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First NETMF Project

Last modified May 19, 2015

Software Setup

Follow the setup instructions on our .NET Micro Framework support page.

Tip

All example code should be copied directly from this document and pasted into the Visual Studio program editor.

The pictures used in this tutorial may vary slightly with different versions of the development platform.

The Emulator

The NETMF SDK includes an emulator for running NETMF applications on the PC. For the first part of this project, the emulator will be used to run a very simple application; after that, the same program is run on NETMF hardware.

Create a New Project

Open Visual Studio, select FILE->New Project. There should be a “Micro Framework” option in the left menu. Click on it, select “Console Application”.

Click the “OK” button a project and program are created. The project has only one C# file, called Program.cs. C# source files are listed in the “Solution Explorer” window. If the Solution Explorer is not opened, use the VIEW->Solution Explorer menu.

Double click on Program.cs to open the file in the editor.

using System;
using Microsoft.SPOT;

namespace MFConsoleApplication1
{
    public class Program
    {
        public static void Main()
        {
            Debug.Print(
                Resources.GetString(Resources.StringResources.String1));
        }

    }
}

For simplicity change the code to match the listing below:

using Microsoft.SPOT;

public class Program
{
    public static void Main()
    {
        Debug.Print("Amazing!");
    }
}

Selecting Transport

When compiling a NETMF Console Project, there are options in Video Studio that control where the program is loaded and run.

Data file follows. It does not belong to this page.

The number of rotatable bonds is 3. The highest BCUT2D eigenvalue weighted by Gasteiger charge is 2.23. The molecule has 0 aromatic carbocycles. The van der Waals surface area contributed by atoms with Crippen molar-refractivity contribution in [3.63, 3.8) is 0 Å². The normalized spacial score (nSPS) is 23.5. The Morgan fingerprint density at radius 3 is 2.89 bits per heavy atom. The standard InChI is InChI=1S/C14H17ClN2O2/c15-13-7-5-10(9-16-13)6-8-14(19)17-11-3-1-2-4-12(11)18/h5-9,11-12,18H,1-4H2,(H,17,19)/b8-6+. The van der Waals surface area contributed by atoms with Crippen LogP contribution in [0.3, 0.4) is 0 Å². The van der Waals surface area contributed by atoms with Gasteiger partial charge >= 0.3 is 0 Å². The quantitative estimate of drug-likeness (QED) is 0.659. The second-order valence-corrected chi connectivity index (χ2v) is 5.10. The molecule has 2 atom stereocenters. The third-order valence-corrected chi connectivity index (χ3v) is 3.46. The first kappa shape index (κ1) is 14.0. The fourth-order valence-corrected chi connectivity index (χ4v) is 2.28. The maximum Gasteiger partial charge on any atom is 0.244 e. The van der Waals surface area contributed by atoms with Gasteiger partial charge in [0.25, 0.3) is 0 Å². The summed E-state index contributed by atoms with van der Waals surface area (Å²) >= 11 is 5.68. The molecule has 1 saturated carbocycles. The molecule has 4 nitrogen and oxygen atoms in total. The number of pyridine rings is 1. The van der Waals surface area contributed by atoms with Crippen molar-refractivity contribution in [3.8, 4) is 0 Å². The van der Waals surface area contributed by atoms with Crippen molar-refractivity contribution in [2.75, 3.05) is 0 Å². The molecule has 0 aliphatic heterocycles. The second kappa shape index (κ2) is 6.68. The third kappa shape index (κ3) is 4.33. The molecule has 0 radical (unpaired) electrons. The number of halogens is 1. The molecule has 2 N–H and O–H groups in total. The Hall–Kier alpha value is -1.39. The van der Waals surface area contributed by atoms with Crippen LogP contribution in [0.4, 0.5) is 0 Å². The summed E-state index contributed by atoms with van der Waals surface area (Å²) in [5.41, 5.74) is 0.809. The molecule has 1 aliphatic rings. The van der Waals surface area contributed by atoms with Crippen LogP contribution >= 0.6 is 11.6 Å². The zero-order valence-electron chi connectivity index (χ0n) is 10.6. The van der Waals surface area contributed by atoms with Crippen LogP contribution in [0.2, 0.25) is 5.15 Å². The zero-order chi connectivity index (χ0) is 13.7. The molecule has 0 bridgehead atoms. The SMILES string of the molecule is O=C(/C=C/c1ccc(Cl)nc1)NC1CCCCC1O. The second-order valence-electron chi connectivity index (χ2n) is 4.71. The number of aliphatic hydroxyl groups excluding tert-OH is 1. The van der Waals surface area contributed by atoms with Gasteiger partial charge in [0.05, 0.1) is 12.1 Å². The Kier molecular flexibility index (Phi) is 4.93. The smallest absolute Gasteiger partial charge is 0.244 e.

Select the menu item for the project's properties:

  

In the Properties window, on the left side tabs, select “.NET Micro Framework” and make sure that "Transport:" is "Emulator."

  

Console applications have their "Debug.Print" statements appear in Visual Studio's "Output" Window. The application in this example uses print statement; so, if the Output window is not visible, use the "VIEW->Output" menu item.

Executing

Press F5 and Visual Studio will compile the program, load it into the emulator and run it.  The emulator displays a hypothetical NETMF device, complete with buttons and a screen. Do not close it.

 

After a few seconds, the program will stop and the Output window will have "Amazing!" printed (surrounded by other application information).

  

Introduction to Debugging

The following sections are a quick introduction to the power and ease of debugging NETMF applications.

Start running the program by pressing F11 (instead of F5), this will “step” into the application instead of just running it; after deployment, the program starts to run and stops at the very first line of the code. This is indicated by the yellow arrow.

   

Press F11 to step to the "Debug.Print" statement. Finally, after pressing F11 one more time, "Amazing!" is printed in the Output window. Press F5 to let the program run to completion.